Lastly, consumers have become comfortable with making almost all of their purchases online. A study conducted by PYMNTS found that 35.7 percent of U.S. consumers are now buying retail goods online as of May 23, compared to 29.2 percent who did so in April. Online sellers of household goods and groceries are seeing the biggest uptick in sales as consumers avoid brick-and-mortar stores. For digital marketers and advertisers, specifically for online grocers, this provides the opportunity to shift even more business online. With such a sudden shift, it’s truly up to marketers to evolve and meet the changing needs of consumers who are more present online than ever before. 


Key Takeaways

Evolving Technology from the Office to Home

With the help of online platforms like Zoom, WebEx, and more, businesses are able to hold meetings and conduct communication with employees and clients. Google Meet, Google’s video chat service, saw an increase of 2 million users per day at the start of the pandemic. In May, Washington Post reported that webcams were selling out or were on weeks-long backorder everywhere. Although transitioning into remote work was difficult for many businesses, one year later most have a dependable routine and access to reliable work-from-home technology. A

Strong Culture of Collaboration and Connectivity is Key

The center of a successful business is now the ability to communicate and collaborate with team members, despite any difficulties virtual work presents. Here are some ways companies are maintaining a strong culture and workforce bond while working remotely:

  • Company happy hours: some businesses are using Google Meet or Zoom to gather virtually and play trivia games with incentives
  • Coffee breaks: Management or leadership can set up individual coffee meet-ups virtually for employees to catch up and talk about things outside of work
  • Virtual home office hours: Some employees can set aside time for others to call them and ask them questions about assignments or go over projects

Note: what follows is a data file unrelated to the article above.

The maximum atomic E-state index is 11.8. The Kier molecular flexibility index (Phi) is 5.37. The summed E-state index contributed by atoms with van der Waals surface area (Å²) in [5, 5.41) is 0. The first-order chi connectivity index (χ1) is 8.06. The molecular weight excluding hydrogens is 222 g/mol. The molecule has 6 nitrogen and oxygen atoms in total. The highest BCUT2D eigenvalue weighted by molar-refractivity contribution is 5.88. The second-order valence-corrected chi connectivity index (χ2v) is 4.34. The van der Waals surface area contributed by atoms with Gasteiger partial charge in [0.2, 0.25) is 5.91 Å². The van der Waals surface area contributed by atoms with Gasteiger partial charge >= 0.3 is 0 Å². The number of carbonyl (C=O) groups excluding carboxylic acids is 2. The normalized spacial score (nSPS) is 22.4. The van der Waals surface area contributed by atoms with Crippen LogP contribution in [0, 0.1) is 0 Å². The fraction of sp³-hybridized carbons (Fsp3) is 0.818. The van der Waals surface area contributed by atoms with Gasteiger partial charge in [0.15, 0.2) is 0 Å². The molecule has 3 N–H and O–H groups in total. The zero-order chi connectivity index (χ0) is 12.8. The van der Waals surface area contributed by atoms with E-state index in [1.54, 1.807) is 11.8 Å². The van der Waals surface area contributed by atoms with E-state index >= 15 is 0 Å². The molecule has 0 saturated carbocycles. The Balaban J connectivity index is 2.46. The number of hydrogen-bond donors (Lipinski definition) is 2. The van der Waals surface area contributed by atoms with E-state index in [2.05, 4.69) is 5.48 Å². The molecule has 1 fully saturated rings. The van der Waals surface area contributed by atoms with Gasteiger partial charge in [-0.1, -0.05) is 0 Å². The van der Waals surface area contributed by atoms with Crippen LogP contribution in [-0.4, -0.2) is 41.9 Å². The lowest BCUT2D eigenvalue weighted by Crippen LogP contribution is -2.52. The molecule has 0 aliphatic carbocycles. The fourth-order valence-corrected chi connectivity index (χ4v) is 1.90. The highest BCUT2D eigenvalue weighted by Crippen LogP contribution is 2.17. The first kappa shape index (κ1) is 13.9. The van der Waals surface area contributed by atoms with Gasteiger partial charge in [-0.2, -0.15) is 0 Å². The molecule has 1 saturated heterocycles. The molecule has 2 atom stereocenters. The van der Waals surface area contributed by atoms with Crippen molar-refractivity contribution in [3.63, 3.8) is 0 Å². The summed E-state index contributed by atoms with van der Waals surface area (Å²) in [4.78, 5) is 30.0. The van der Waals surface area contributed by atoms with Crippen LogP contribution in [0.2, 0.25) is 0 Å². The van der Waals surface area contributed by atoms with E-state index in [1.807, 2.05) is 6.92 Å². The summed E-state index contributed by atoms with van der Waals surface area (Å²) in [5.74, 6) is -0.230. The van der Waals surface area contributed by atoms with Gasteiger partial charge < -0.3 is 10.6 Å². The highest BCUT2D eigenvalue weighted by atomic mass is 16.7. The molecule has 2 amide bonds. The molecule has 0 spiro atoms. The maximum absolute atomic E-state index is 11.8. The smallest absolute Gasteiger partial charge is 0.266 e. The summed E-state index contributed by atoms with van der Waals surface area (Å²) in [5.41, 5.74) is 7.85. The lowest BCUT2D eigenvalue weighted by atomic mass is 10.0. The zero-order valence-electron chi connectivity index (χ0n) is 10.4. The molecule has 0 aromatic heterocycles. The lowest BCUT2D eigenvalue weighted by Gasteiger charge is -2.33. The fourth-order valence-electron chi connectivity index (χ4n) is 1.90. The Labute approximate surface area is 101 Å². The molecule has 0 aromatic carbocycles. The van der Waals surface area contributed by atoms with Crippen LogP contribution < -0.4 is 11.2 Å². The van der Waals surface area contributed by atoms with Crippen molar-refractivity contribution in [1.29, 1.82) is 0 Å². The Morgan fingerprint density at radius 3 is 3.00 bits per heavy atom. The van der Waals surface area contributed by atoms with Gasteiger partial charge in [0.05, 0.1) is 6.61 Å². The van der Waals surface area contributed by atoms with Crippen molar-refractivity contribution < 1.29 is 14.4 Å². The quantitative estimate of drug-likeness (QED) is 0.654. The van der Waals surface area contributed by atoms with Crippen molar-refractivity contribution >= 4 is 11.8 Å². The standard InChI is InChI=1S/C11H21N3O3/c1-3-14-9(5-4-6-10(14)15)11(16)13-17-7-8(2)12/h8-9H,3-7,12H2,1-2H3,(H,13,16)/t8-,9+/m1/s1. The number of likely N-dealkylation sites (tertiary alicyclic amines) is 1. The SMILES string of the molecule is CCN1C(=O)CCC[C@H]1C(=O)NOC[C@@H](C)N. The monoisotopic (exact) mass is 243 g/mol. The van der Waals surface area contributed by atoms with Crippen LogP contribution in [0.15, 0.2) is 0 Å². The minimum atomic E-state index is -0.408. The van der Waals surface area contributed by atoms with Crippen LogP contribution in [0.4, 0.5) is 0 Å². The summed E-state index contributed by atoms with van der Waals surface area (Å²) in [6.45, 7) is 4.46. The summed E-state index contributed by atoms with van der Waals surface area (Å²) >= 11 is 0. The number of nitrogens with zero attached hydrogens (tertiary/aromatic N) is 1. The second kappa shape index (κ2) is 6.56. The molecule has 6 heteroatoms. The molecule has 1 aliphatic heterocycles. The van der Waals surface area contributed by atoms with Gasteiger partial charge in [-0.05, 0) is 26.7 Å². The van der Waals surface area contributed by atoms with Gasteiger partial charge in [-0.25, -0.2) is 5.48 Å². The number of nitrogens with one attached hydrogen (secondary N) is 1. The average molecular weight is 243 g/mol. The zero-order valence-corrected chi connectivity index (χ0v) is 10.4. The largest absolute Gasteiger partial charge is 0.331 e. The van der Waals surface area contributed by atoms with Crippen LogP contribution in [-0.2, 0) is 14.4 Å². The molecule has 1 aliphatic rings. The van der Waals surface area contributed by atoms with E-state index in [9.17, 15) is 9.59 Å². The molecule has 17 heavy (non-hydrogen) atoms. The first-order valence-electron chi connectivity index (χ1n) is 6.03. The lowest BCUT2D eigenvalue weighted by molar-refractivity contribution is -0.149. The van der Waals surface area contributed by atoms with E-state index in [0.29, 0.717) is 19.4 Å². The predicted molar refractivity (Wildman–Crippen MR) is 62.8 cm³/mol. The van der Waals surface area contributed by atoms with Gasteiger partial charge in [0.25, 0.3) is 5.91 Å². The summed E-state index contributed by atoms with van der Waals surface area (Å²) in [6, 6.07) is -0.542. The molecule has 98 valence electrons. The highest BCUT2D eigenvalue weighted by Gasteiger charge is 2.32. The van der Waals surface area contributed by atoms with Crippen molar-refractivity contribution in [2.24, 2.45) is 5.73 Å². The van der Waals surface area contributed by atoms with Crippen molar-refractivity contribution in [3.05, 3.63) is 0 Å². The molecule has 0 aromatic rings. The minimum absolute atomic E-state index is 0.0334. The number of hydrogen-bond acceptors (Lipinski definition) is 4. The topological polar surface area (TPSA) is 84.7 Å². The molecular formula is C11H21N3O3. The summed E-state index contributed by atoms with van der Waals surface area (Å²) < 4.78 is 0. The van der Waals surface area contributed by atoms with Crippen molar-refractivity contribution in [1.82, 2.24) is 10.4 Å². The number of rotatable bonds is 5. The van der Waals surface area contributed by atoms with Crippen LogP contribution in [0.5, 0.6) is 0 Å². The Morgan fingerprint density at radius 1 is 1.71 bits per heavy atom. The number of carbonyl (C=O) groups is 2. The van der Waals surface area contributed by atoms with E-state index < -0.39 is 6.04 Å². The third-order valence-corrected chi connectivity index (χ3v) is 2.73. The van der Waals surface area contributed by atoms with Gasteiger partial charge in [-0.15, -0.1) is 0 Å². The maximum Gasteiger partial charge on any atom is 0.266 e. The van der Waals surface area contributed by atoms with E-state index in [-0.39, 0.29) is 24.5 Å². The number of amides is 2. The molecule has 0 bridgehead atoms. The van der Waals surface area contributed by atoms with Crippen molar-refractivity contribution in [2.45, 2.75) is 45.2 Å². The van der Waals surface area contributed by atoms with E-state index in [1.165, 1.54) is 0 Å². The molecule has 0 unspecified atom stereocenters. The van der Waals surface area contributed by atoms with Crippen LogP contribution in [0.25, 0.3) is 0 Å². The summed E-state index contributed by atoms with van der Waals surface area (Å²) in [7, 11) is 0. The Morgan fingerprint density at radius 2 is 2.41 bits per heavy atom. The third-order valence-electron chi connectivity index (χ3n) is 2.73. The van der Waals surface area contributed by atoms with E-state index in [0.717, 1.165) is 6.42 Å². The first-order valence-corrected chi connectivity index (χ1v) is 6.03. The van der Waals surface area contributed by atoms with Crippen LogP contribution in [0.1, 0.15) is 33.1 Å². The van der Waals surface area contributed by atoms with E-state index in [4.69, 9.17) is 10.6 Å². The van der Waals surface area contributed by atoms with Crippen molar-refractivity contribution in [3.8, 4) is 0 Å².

• Questions of the Week: Once a week, an assigned employee can ask a fun question for the workforce to answer. This helps to bond your employees and take some time to learn about each other outside of work-related things!

Work-life Balance is More Important Now Than Ever Before

Without the separation of office life and home life, employees and managers need to set boundaries on their working schedule as well as take enough downtime to prioritize their wellbeing. Reports have shown a 47% increase in productivity over the past year, however, there needs to be a balance between working and living at home in order to maintain this. Having more hours available to work may be great in the beginning, but this may lead employees to burn out. It’s best that employees try to work within their set hours, take small breaks often, and plan activities after work that allow for some relaxation.

While the first anniversary of the pandemic and working from home isn’t something that businesses necessarily want to celebrate, it is important to reflect on how well many businesses have handled such a swift transition. This transition will likely continue to a more online world and remote work. Now, it’s up to marketers and businesses to continue to evolve and meet the changing needs of consumers and employees as work and home lives overlap.